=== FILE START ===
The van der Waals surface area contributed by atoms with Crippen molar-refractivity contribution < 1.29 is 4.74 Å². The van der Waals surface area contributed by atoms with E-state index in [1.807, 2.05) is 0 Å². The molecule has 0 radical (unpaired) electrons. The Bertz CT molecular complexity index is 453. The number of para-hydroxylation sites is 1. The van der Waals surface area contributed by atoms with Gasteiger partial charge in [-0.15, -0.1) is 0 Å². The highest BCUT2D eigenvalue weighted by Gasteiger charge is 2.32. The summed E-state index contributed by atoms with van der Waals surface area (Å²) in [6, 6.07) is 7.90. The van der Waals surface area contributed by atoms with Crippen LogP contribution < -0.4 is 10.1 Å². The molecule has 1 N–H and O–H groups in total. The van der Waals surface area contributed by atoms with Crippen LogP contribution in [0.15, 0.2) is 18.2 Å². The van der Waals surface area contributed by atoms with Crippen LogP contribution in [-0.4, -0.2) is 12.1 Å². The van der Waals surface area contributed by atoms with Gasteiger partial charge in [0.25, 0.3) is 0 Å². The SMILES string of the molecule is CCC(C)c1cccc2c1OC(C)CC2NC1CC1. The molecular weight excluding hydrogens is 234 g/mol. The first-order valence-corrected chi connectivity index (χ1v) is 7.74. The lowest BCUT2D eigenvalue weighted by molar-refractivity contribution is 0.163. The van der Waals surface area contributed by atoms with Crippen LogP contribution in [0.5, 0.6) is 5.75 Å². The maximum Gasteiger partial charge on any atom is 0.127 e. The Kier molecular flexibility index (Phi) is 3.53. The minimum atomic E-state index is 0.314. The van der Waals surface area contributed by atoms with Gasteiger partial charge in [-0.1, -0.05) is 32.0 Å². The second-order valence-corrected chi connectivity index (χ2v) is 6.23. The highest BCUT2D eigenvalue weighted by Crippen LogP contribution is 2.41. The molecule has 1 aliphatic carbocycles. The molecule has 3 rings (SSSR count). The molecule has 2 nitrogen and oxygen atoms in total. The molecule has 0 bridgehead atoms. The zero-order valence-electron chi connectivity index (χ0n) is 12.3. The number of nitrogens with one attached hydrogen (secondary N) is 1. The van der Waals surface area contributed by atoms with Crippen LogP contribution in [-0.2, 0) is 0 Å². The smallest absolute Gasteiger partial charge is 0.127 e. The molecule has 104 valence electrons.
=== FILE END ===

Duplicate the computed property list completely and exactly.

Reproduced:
The van der Waals surface area contributed by atoms with Crippen molar-refractivity contribution < 1.29 is 4.74 Å². The van der Waals surface area contributed by atoms with E-state index in [1.807, 2.05) is 0 Å². The molecule has 0 radical (unpaired) electrons. The Bertz CT molecular complexity index is 453. The number of para-hydroxylation sites is 1. The van der Waals surface area contributed by atoms with Gasteiger partial charge in [-0.15, -0.1) is 0 Å². The highest BCUT2D eigenvalue weighted by Gasteiger charge is 2.32. The summed E-state index contributed by atoms with van der Waals surface area (Å²) in [6, 6.07) is 7.90. The van der Waals surface area contributed by atoms with Crippen LogP contribution < -0.4 is 10.1 Å². The molecule has 1 N–H and O–H groups in total. The van der Waals surface area contributed by atoms with Crippen LogP contribution in [0.15, 0.2) is 18.2 Å². The van der Waals surface area contributed by atoms with Crippen LogP contribution in [-0.4, -0.2) is 12.1 Å². The van der Waals surface area contributed by atoms with Gasteiger partial charge in [0.25, 0.3) is 0 Å². The SMILES string of the molecule is CCC(C)c1cccc2c1OC(C)CC2NC1CC1. The molecular weight excluding hydrogens is 234 g/mol. The first-order valence-corrected chi connectivity index (χ1v) is 7.74. The lowest BCUT2D eigenvalue weighted by molar-refractivity contribution is 0.163. The van der Waals surface area contributed by atoms with Crippen LogP contribution in [0.5, 0.6) is 5.75 Å². The maximum Gasteiger partial charge on any atom is 0.127 e. The Kier molecular flexibility index (Phi) is 3.53. The minimum atomic E-state index is 0.314. The van der Waals surface area contributed by atoms with Gasteiger partial charge in [-0.1, -0.05) is 32.0 Å². The second-order valence-corrected chi connectivity index (χ2v) is 6.23. The highest BCUT2D eigenvalue weighted by Crippen LogP contribution is 2.41. The molecule has 1 aliphatic carbocycles. The molecule has 3 rings (SSSR count). The molecule has 2 nitrogen and oxygen atoms in total. The molecule has 0 bridgehead atoms. The zero-order valence-electron chi connectivity index (χ0n) is 12.3. The number of nitrogens with one attached hydrogen (secondary N) is 1. The van der Waals surface area contributed by atoms with Crippen LogP contribution in [-0.2, 0) is 0 Å². The smallest absolute Gasteiger partial charge is 0.127 e. The molecule has 104 valence electrons.